Molly Mullin, PhD

anthropologist, author, teacher, editor

I have a B.A. in history from Wellesley College and a Ph.D. in anthropology from Duke University. From 1993-2012 I was a professor at Albion College, in Michigan, where I taught a wide range of courses in anthropology, women’s studies, global studies, and environmental studies. A course I introduced there in 1995 on humans’ relationships with other animals was one of the first anthropology courses focused on that topic.

I now live in Carrboro, North Carolina, where I am working on a book of essays I am calling Domus. Latin for a kind of rural house, domus is the origin of the word domestication. I draw on personal experience as well as on my own and others’ historical and ethnographic research to explore the political ecology of domestication.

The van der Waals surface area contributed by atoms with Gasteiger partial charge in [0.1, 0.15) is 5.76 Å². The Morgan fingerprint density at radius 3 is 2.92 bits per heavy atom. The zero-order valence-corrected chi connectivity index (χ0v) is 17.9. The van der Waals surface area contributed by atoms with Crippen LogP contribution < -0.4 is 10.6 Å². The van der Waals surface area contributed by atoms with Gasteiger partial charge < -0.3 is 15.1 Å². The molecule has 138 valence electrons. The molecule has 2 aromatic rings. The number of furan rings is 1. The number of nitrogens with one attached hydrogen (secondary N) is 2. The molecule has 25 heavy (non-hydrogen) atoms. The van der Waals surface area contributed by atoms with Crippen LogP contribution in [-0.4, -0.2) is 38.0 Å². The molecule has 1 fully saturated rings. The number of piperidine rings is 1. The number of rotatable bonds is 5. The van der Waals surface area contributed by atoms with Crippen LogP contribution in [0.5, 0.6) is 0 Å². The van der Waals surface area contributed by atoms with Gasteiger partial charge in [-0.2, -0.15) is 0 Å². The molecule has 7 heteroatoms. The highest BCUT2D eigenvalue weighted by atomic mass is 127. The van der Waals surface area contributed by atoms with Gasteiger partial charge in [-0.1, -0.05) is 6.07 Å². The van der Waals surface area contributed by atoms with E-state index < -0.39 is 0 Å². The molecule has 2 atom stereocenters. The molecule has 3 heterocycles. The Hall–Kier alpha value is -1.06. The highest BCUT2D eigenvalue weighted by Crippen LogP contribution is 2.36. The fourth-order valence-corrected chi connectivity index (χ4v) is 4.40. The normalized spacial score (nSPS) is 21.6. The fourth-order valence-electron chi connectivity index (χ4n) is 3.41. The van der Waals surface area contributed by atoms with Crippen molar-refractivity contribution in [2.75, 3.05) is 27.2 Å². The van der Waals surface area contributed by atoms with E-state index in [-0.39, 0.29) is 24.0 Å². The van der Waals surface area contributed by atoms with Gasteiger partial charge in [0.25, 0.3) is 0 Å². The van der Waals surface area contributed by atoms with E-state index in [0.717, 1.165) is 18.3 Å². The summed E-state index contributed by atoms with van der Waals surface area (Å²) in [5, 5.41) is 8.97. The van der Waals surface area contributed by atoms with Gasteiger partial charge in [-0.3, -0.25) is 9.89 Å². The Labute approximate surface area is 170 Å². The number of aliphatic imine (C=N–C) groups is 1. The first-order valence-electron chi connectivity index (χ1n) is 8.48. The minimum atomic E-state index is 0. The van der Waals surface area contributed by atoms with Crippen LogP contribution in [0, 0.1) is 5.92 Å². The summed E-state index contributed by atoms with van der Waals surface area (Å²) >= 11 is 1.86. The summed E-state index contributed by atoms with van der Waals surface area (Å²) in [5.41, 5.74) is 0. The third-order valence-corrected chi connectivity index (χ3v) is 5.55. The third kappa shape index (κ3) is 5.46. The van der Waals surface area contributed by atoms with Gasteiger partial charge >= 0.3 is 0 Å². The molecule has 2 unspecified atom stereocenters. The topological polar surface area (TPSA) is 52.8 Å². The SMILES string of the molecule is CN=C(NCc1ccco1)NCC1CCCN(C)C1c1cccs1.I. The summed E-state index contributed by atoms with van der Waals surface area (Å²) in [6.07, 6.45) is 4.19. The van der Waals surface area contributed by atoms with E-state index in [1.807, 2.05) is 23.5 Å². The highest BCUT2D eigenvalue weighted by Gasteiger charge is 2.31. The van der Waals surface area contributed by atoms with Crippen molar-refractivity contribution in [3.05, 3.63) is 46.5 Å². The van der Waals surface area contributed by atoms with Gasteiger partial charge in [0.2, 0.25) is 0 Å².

I teach introductory anthropology courses at North Carolina State University, and I work as a freelance copyeditor and writing coach. I especially enjoy working with graduate students in the humanities and social sciences.

Selected Works

Edited volume
This book's essays consider domestication an ongoing process that involves culture and biology, humans and other species.
A historical and ethnographic study of the patronage of Native art in the American Southwest.
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